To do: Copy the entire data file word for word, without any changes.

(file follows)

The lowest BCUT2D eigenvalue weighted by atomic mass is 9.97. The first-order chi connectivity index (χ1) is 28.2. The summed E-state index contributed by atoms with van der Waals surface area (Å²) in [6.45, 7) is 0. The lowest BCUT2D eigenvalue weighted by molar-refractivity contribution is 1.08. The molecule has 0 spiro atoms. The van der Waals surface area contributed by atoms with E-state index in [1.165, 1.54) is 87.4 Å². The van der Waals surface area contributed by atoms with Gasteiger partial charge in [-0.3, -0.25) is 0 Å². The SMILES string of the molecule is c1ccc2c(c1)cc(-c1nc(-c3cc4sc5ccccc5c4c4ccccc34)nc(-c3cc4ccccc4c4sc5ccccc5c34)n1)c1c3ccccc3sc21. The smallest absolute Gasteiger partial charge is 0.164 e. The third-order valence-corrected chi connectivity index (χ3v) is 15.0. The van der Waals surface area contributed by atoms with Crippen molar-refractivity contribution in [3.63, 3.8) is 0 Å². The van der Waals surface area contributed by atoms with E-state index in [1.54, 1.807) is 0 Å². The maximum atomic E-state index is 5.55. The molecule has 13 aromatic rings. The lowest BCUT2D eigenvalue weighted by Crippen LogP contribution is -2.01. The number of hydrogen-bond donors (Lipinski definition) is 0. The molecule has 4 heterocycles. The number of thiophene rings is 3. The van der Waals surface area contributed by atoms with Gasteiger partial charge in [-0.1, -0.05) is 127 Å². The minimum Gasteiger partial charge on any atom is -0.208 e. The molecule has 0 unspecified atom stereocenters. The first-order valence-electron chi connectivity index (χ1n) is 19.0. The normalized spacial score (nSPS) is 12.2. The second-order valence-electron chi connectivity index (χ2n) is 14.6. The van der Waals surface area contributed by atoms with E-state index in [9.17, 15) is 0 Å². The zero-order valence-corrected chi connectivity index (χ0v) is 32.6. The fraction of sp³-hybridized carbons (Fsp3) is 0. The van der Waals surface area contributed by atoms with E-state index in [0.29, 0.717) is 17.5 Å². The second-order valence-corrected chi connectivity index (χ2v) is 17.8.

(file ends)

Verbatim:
The lowest BCUT2D eigenvalue weighted by atomic mass is 9.97. The first-order chi connectivity index (χ1) is 28.2. The summed E-state index contributed by atoms with van der Waals surface area (Å²) in [6.45, 7) is 0. The lowest BCUT2D eigenvalue weighted by molar-refractivity contribution is 1.08. The molecule has 0 spiro atoms. The van der Waals surface area contributed by atoms with E-state index in [1.165, 1.54) is 87.4 Å². The van der Waals surface area contributed by atoms with Gasteiger partial charge in [-0.3, -0.25) is 0 Å². The SMILES string of the molecule is c1ccc2c(c1)cc(-c1nc(-c3cc4sc5ccccc5c4c4ccccc34)nc(-c3cc4ccccc4c4sc5ccccc5c34)n1)c1c3ccccc3sc21. The smallest absolute Gasteiger partial charge is 0.164 e. The third-order valence-corrected chi connectivity index (χ3v) is 15.0. The van der Waals surface area contributed by atoms with Crippen molar-refractivity contribution in [3.63, 3.8) is 0 Å². The van der Waals surface area contributed by atoms with E-state index in [1.54, 1.807) is 0 Å². The maximum atomic E-state index is 5.55. The molecule has 13 aromatic rings. The lowest BCUT2D eigenvalue weighted by Crippen LogP contribution is -2.01. The number of hydrogen-bond donors (Lipinski definition) is 0. The molecule has 4 heterocycles. The number of thiophene rings is 3. The van der Waals surface area contributed by atoms with Gasteiger partial charge in [-0.1, -0.05) is 127 Å². The minimum Gasteiger partial charge on any atom is -0.208 e. The molecule has 0 unspecified atom stereocenters. The first-order valence-electron chi connectivity index (χ1n) is 19.0. The normalized spacial score (nSPS) is 12.2. The second-order valence-electron chi connectivity index (χ2n) is 14.6. The van der Waals surface area contributed by atoms with E-state index in [9.17, 15) is 0 Å². The zero-order valence-corrected chi connectivity index (χ0v) is 32.6. The fraction of sp³-hybridized carbons (Fsp3) is 0. The van der Waals surface area contributed by atoms with E-state index in [0.29, 0.717) is 17.5 Å². The second-order valence-corrected chi connectivity index (χ2v) is 17.8.